Want to stay on top of all the space news? Follow @universetoday on TwitterComets are hardly ever seen by the unaided eye so whenever such a rare occurrence takes place, people viewing one up in the sky are often prompted to ask, “What is a comet?”
A comet is a small, irregularly- shaped, icy body that circles the Sun in long, elliptical orbits, which come very close to the Sun, and then go back deep into space, sometimes way past Pluto’s orbit. A comet is made up of a solid nucleus or core, enclosed in a cloudy atmosphere called coma. Together, the two compose a comet’s head, while one or two tails develop as the comet draws nearer to the Sun.
Even with a telescope, a comet is difficult to detect deep in space because of its small size. This is because when far from the Sun, comets start out as just chunks of ice and rocks and the nucleus is frozen cold. In such state, comets are also referred to as “dirty snowballs.”
When it approaches the Sun however, the nucleus’ icy material slowly evaporates, and the melted ice develops into the coma of gas and dust. The coma grows bigger the closer it gets to the Sun, even surpassing the size of planets. Radiation from the sun and solar winds push dust particles away from the coma, forming the comet’s dust tail.
Comets are said to be one of the largest bodies in our Solar System. While a comet’s nucleus only measures from a few hundred meters to tens of kilometers across, some comas have been known to reach diameters of up to 1 million miles or 1.6 million kilometers. In addition, comet tails can extend to distances of more than 100 million kilometers.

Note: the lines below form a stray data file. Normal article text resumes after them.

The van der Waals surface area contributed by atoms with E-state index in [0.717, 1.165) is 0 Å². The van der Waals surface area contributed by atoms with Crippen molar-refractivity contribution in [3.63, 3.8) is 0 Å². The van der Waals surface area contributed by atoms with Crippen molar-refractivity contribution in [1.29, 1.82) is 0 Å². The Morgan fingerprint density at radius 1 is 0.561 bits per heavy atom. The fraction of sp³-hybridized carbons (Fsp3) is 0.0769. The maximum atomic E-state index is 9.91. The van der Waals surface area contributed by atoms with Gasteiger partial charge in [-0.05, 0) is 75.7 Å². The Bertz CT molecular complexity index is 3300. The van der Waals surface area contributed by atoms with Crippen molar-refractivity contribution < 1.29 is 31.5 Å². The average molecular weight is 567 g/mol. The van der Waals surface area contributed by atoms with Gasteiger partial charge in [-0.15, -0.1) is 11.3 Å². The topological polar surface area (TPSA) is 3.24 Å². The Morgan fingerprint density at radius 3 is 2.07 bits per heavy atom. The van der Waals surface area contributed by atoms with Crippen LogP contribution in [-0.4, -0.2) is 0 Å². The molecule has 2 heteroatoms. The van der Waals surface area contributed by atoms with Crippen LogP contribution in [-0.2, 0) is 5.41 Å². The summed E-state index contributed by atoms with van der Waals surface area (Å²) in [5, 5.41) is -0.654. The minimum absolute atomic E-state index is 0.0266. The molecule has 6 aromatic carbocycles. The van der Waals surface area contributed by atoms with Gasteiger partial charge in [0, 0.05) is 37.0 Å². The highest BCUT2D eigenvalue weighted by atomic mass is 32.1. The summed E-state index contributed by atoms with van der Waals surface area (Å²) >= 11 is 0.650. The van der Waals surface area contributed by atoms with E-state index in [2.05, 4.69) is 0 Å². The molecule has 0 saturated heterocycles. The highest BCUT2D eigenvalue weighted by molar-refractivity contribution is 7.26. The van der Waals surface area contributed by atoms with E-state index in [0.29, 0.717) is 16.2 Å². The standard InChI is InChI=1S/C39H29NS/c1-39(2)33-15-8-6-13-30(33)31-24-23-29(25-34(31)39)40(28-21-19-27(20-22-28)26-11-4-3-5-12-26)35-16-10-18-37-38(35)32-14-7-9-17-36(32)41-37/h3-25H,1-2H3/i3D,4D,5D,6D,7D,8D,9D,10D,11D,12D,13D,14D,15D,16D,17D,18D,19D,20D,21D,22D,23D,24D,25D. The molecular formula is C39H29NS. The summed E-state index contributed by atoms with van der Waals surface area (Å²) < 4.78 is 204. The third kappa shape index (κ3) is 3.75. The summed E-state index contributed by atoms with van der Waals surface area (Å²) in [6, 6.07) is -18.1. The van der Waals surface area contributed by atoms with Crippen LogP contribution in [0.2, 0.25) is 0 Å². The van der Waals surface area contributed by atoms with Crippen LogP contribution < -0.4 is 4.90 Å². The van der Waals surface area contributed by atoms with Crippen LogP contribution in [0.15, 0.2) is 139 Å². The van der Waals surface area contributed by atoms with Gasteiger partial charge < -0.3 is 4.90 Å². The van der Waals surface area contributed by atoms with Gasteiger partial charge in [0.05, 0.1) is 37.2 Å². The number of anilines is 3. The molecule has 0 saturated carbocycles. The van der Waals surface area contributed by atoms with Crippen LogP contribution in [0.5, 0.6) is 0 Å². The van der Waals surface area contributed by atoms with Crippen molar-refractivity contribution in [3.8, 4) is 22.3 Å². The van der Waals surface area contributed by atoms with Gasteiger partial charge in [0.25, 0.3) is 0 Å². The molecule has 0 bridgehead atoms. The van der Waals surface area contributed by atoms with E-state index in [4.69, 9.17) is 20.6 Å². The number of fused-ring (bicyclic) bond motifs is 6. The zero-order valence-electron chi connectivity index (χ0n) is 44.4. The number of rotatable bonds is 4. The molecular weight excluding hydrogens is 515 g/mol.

While most comets have elliptical orbits, an orbit’s elongation is determined by its orbital period, that is, the longer the orbital period is, the more elongated the ellipse. This is how comets are classified.
Short-period comets are those that have orbital periods of 200 years or less. The orbits of these comets often take them within the regions of the outer planets. The aphelion (farthest point in the elliptical orbit from the Sun) of the well-known Haley’s Comet for instance, is but a short distance away from Neptune’s orbit.
Comets which orbital periods range from 200 years to thousands and even millions of years on the other hand, are classified as long-period comets. These comets have highly eccentric orbits which take them far beyond the planets.
When someone asks, “What is a comet?” we often imagine a mysterious, celestial body that sweeps across the sky from time to time. Simply put though, like the Earth, it’s just another object circling the Sun.
We’ve got some cool articles about comets in space here in Universe Today. Here are two of them:
What Are Comets?
What is the Difference Between Asteroids and Comets
Here are two more from NASA:
Tired eyes? Listen to a couple of episodes from Astronomy Cast: